Our study has revealed that environmentally-induced priming responses involve DNA (de)methylation pathways that control the extent to which acquired epigenetic states are inherited and maintained in successive generations (Figure 1). Previous studies have focused on these pathways because they mediate global stress responses (Zhu, 2009). We now provide compelling evidence that stress can specifically alter methylation at the adjacent sequences of several key stress-response regulators (Figures 2, 5 and 6), a process that is mediated by the RdDM and DNA demethylation pathways (Figure 7). Targeted studies have revealed that some TEs proximal to upstream regions and sensitive to methylation changes directed by hyperosmotic stress have regulatory roles (Baek et al., 2011; Xu et al., 2015) and are associated with quantitative traits and adaptive behaviour (Baxter et al., 2012; Busoms et al., 2015). Notably, both DNA methylation and demethylation activities are also tightly regulated by the action of adjacent upstream TEs that act as an epigenetic sensors (Lei et al., 2015; Williams et al., 2015). The epigenetic regulation of HS-DMRs is not always associated with upstream regulatory sequences and sense transcription; instead we found that they are preferentially associated with the transcription of antisense lncRNAs (Figure 6). Although the functions of these HS-DMR-associated non-coding transcripts are largely unknown, antisense lncRNAs have been implicated in directing chromatin changes (Ariel et al., 2014; Heo and Sung, 2011; Swiezewski et al., 2009), and thereby in influencing transcription, splicing and transcript stability (Bardou et al., 2014; Borsani et al., 2005). In this study,antisense lncRNAs were shown to be regulated by epigenetically labile control elements sensitive to stress (Figure 7). Methylation changes in these genome regions could modulate transcription factor binding (Zhong et al., 2013) or chromatin regulatory loops (Ariel et al., 2014).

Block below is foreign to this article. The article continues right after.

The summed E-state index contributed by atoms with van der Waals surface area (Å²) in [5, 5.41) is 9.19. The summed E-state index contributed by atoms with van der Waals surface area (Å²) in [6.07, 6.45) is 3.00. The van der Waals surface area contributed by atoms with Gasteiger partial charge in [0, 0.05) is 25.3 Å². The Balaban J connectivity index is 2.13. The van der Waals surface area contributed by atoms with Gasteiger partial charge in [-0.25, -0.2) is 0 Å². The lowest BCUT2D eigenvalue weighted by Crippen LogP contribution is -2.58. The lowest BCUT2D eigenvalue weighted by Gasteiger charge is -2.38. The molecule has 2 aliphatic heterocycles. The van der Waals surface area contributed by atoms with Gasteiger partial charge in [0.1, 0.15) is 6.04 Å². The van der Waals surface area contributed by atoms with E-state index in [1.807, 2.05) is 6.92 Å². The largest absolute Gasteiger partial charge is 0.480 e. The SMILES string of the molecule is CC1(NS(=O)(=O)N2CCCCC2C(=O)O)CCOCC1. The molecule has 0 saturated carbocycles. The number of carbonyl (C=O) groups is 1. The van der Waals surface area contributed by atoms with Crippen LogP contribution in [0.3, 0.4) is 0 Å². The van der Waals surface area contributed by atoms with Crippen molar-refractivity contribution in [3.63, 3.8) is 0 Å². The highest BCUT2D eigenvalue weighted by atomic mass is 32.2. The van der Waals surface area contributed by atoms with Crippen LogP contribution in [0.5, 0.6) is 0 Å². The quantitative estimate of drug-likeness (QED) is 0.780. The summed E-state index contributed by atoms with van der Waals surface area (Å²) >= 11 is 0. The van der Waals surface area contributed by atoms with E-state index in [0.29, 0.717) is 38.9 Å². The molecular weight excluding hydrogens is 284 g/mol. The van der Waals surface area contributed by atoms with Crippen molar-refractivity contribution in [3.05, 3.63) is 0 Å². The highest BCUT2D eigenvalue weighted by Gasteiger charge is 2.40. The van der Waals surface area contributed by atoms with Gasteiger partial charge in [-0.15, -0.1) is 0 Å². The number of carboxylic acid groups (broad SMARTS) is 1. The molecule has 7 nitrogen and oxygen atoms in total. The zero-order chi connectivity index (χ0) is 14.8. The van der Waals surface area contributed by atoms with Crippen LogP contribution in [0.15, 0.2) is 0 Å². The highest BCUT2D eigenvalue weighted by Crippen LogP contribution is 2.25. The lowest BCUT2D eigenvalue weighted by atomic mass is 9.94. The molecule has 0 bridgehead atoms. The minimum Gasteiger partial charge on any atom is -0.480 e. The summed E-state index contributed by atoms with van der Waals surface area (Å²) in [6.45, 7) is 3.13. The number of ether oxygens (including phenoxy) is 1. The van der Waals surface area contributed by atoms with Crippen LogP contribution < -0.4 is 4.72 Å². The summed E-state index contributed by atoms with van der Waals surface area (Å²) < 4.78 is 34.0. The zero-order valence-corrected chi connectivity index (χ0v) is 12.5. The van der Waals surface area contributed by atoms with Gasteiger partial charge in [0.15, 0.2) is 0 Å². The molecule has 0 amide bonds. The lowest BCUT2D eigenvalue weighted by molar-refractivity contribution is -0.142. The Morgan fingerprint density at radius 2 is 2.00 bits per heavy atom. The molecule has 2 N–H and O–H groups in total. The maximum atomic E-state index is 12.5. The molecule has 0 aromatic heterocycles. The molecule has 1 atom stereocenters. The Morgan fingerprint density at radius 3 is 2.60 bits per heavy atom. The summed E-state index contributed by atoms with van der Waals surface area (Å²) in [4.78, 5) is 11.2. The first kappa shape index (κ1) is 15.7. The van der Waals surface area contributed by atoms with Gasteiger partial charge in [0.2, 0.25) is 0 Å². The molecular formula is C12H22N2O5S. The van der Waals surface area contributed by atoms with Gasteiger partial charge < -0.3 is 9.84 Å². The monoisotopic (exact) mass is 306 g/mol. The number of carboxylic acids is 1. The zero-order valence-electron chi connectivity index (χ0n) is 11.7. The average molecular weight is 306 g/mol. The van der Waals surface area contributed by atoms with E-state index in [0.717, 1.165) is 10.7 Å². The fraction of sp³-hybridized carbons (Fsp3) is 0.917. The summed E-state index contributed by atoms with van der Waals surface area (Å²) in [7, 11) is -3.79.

Adaptive epigenetic inheritance has been a topic of fascination, but also of scientific controversy (Lysenko, 1951). The adaptive value of this inheritance over multiple generations must depend on the cost of epigenetic resetting, as well as on the degree and predictability of environmental stress (Herman et al., 2014). Because conditions in many natural environments are highly stochastic, an adaptive bet-hedging strategy (Simons, 2011) that is mediated by increased epigenetic variation could be advantageous. Under our controlled stress conditions, the contribution of adaptive epigenetic variation shows parental effects (Figure 4), which may be favoured over bet-hedging in relatively stable environments (Kuijper and Johnstone, 2016). Hence, our work provides insights into the importance of epigenetically driven adaptive changes and illustrates the evolutionary significance of epigenetic plasticity in plants.
The wild-type background studied was A. thaliana Col-0. The multigenerational hyperosmotic stress experiments used the reporter line L5, which harbours a silenced reporter encoding β-glucuronidase linked to the cauliflower mosaic virus 35S promoter (35Spro::GUS) (Morel et al., 2000). To isolate male gametes, we used reporter lines MGH3p::MGH3-eGFP and ACT11p::H2B-mRFP, in which either sperm or vegetative cells are marked by fluorescent protein expression (Borges et al., 2012b) (Figure 4—figure supplement 1). Mutants cmt3-11 (Chan et al., 2006), drm1-2 drm2-2 (Chan et al., 2006), dme-6 (Shirzadi et al., 2011), nrpda1-4 (Herr et al., 2005), rdr2-1 (Xie et al., 2004), ros1-4 (Zheng et al., 2010), and the ros1-3 dml2-1 dml3-1 (Penterman et al., 2007) triple mutant have been described. Plants were grown at 22°C under long days (16 hr light, 8 hr dark; light intensity 120 µmol/sec/m2). Lines carrying T-DNA insertions downstream of CNI1 were obtained from the SALK collection (cni1-2, Salk_100221 and cni1-3, Salk_030235).